Dr. Brody on the Challenges of Antigen Escape in MCL

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Partner | Cancer Centers | <b>The Tisch Cancer Institute at Mount Sinai </b>

Joshua Brody, MD, discusses the challenges of mitigating antigen escape in mantle cell lymphoma.

Joshua Brody, MD, director, Lymphoma program, Icahn School of Medicine, Mount Sinai Hospital, discusses the challenges of mitigating antigen escape in mantle cell lymphoma (MCL).

Antigen escape with CAR T-cell therapy is a common mechanism of resistance that causes the loss or downregulation of the target antigen on the cancer cell.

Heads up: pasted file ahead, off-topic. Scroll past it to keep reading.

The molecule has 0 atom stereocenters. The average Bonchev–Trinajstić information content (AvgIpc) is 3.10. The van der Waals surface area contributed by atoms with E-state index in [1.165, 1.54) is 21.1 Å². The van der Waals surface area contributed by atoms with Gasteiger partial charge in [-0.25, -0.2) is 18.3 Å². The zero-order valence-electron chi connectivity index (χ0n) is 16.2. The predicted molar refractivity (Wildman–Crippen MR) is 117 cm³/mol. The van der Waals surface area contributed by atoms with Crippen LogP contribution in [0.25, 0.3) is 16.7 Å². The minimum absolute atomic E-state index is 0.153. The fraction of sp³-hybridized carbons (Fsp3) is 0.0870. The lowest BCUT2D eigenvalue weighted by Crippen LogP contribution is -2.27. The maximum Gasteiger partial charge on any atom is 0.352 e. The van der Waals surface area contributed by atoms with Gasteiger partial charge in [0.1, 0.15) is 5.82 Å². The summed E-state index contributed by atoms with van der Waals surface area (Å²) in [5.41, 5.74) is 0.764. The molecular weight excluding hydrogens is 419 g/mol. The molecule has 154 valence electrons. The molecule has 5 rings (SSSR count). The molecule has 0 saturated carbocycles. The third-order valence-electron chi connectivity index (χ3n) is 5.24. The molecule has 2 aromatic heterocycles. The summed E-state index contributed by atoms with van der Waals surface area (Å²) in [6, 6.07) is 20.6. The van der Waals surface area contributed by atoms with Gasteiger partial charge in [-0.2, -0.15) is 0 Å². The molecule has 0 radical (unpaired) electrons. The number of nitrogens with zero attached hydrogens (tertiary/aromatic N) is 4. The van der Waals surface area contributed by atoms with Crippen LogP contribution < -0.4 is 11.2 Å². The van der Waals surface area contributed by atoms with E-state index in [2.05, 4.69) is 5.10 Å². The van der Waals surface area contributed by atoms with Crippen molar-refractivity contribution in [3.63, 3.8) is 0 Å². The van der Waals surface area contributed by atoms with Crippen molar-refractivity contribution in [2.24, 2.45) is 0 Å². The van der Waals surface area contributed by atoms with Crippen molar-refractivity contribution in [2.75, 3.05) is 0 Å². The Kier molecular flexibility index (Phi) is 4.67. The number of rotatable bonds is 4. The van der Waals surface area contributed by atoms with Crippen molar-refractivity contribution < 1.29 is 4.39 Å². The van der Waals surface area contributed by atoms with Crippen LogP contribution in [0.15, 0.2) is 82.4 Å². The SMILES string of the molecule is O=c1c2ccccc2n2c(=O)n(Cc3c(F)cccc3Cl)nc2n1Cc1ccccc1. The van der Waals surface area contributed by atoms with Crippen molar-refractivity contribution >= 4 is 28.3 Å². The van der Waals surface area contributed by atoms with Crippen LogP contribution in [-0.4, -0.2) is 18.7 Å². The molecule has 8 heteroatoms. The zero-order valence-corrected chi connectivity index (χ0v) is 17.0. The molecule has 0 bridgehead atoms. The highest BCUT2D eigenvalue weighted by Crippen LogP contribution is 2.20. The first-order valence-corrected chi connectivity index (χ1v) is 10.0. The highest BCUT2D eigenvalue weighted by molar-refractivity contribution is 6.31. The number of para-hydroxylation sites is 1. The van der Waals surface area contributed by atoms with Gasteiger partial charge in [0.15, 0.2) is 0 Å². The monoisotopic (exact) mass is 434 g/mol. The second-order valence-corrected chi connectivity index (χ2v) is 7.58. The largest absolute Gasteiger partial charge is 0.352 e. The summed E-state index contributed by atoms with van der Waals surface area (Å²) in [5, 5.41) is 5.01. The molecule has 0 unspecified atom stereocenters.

If the cell loses CD19, a CD22-directed CAR T-cell product could potentially be used, Brody explains. However, the ultimate goal is to prevent antigen escape rather than treat it with an alternative therapy.

Additionally, sometimes the cell can lose multiple differentiation antigens in aggregate, says Brody. For example, if a cell loses CD19, CD20, and CD22, dual-specific CAR T-cell therapies will be unable to target the antigen.

Currently, ongoing research is attempting to mitigate antigen escape by targeting the antigen-positive cells that surround the antigen-negative cell, Brody says. This approach could potentiate the bystander-killing effect of the therapy.

Antigen escape also provides potential rationale to investigate combination therapies with CAR T-cell therapy, bispecific antibodies, and checkpoint inhibitors, concludes Brody.